Even if this number could seem quite high, it has to be increased again, as the number of
processes at stake is important, as attested by the variety of behaviours of the variability in
this domain.
By increasing significantly this sample, in regions of the sky were such objects are frequent
the extention of the mission will allow to investigate further which differences in structure
between these different types of objects and distentangle the effects of the global parameters
(rotation, metallicity,magnetic field,...) responsible for them.
Within its field of view of ~1.3 square degrees, COROT is most suitable for observing some
nearby clusters, which allows for complementary measurements (e.g., spectroscopy) without
the need of heavily oversubscribed 8m-plus telescopes.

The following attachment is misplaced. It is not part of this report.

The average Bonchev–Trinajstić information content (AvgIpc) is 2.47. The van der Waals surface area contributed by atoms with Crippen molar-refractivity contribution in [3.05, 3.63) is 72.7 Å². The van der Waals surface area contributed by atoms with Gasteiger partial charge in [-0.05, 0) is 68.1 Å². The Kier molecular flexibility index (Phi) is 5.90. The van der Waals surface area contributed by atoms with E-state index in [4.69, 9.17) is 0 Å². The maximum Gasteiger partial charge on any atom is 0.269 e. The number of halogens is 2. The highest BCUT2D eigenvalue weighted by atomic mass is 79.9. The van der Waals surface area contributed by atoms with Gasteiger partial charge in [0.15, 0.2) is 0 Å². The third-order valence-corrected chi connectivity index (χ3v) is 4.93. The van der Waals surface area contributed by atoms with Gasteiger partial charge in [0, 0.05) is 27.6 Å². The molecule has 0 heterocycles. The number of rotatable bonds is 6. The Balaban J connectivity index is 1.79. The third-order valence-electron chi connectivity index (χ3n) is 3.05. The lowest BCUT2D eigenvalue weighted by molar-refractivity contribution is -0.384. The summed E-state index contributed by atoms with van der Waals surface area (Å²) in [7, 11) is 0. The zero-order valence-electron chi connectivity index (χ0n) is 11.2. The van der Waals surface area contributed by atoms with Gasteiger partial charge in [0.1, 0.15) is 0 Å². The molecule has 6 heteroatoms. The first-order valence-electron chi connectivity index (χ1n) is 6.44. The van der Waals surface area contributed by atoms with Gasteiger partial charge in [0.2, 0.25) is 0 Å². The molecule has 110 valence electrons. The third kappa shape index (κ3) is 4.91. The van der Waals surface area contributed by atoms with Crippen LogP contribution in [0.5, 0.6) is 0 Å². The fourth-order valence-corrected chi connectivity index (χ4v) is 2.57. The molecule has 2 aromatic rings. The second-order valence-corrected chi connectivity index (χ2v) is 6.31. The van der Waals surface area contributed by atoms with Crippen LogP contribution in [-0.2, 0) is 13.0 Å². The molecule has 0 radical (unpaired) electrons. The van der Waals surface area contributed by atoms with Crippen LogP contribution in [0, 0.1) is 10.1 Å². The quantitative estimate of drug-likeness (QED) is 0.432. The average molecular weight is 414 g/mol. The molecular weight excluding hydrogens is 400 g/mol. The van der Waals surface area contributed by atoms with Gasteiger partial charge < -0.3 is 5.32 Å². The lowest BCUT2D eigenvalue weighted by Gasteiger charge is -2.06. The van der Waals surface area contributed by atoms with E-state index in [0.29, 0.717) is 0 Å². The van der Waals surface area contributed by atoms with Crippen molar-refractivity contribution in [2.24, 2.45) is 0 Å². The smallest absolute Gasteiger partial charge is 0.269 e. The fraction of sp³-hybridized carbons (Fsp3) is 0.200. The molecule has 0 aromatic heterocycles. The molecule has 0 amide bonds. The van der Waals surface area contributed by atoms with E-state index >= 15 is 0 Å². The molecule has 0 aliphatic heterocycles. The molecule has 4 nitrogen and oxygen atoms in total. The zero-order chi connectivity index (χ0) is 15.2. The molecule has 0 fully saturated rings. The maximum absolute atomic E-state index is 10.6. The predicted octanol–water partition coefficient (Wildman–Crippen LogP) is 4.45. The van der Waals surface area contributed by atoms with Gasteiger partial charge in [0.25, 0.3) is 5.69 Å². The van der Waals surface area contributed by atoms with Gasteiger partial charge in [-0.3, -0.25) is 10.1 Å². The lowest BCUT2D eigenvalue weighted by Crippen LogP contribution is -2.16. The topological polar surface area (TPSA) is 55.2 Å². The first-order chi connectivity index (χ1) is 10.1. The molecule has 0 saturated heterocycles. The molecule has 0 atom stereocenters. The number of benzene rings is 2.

In the foreseeable future COROT will be the only space telescope capable to observe young
________________________________________________________________________
CoRoT III Scientific programme
19/01/2012
COROT- LESIA-12001
page
50
clusters. The KEPLER field-of-view on the other hand is located high above the galactic
plane where no young clusters can be found. Hence, the KEPLER mission is not suited for
such objects.
Several open clusters are visible in the current eyes of COROT: 14+/-3 in the center direction
and 41+/-4 in the anticenter direction.
Five of the clusters in the anticenter direction are younger than 10 million years allowing thus
to observe stars that were recently born, that still contract towards the main sequence and
have not yet started hydrogen burning.
Among those are the two clusters that were already observed by COROT with much success:
Dolidze 25, which was observed as additional target during one of the long runs, and NGC
2264, which was driving the selection of a short run (SRa01) ; see § 2.2.5.